Algae calcium not permitted in organic soy drinks, says German court


A German state court has ruled an algae-sourced calcium has no place in an organic soy drink – the manufacturer has appealed the verdict.

The Higher Administrative Court in the state of North Rhine-Westphalia found algae-sourced calcium (lithothamnium) was not permitted in an organic product under EU Regulation 834/2007 which governs the production and labelling of organic food in the bloc’s 28 member states.

Calcium is frequently added to soy drinks because they typically have much lower content (200 milligrams per litre) than dairy milk (1200 mg/l) offerings, but forms vary and not all soy products are organic.

"The use of the alga as an ingredient in food products designated as organic is authorised and applied for many years," said a spokesperson for Belgium-based soy giant Alpro, which has an organic brand, Provamel, on sale across Europe.

"The European regulation regarding organic products describes principles on the processing of organic food and allows the use of certain ingredients which have not been produced organically, if not exceeding 5% of the agricultural fraction and if positively listed in the regulation.

"Algae, including Lithothamnium calcareum, are on this positive list and are only present in an amount below the 5%. As such the use of Lithothamnium calcareum is allowed in the organically-certified Provamel products."

The court specifically challenged the use the grounded calcium derived from algae skeletons, but Alpro noted the ruling is not yet binding and products can continue as before.

"Alpro is commited to only have legally compliant products on the market and in case the use of Lithothamnium calcareum would not be legally allowed in the future we will act accordingly," the spokesperson added.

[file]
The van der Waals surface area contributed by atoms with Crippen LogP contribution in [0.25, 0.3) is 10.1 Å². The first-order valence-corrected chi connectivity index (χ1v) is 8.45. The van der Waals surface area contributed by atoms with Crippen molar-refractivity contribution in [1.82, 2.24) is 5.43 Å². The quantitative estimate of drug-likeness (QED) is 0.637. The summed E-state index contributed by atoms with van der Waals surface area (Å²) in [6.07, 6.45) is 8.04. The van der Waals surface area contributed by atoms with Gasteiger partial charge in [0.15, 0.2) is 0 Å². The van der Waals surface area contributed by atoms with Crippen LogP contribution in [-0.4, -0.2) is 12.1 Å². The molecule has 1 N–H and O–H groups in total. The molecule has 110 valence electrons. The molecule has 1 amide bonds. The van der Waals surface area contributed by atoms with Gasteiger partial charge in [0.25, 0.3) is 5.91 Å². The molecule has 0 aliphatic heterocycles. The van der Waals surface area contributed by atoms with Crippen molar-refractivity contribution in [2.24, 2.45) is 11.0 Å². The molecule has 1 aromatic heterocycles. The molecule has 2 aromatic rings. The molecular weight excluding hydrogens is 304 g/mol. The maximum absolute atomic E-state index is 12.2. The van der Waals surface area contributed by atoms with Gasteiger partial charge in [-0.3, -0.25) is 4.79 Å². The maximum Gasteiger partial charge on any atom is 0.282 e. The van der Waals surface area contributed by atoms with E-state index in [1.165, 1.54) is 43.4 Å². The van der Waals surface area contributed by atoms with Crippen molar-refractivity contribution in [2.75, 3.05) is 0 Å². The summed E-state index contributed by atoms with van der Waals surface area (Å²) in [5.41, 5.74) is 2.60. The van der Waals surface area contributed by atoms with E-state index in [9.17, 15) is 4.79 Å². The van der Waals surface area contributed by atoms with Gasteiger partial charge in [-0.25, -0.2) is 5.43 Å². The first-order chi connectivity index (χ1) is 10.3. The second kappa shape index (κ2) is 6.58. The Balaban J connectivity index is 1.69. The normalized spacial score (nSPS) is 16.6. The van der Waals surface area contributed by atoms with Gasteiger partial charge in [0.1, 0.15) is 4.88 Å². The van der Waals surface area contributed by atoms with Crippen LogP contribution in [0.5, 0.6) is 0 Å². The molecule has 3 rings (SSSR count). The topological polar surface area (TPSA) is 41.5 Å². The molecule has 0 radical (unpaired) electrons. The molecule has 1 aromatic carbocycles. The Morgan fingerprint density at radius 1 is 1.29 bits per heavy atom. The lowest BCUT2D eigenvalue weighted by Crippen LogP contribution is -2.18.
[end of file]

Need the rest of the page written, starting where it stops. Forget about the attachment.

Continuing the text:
Is the sea agricultural?

The EU organic regulation states organic food should be produced with the restriction of the use of food additives, of non organic ingredients with mainly technological and sensory functions and of micronutrients and processing aids, so that they are used to a minimum extent and only in case of essential technological need or for particular nutritional purposes”.

“The court considered the substance a mineral substance of non-agricultural origin,” noted Bonn-based law firm Kieffer Legal Services.

“The use of these substances is not allowed  for the production of organic foods, unless specific regulations  allow the use of  mineral substances. For soy milk there is not a regulation in place providing the use of calcium.”

Lithothamnium is typically present in such drinks at a level of about 0.5%.

Organic soy brands present on the German market containing the red seaweed-sourced ingredient include Soy Alive, Lima, Soja Fit, Joya and Provamel.

Lithothamium grows at one millimeter per year and has high concentrations of minerals, vitamins, amino acids and in particular calcium and iron.

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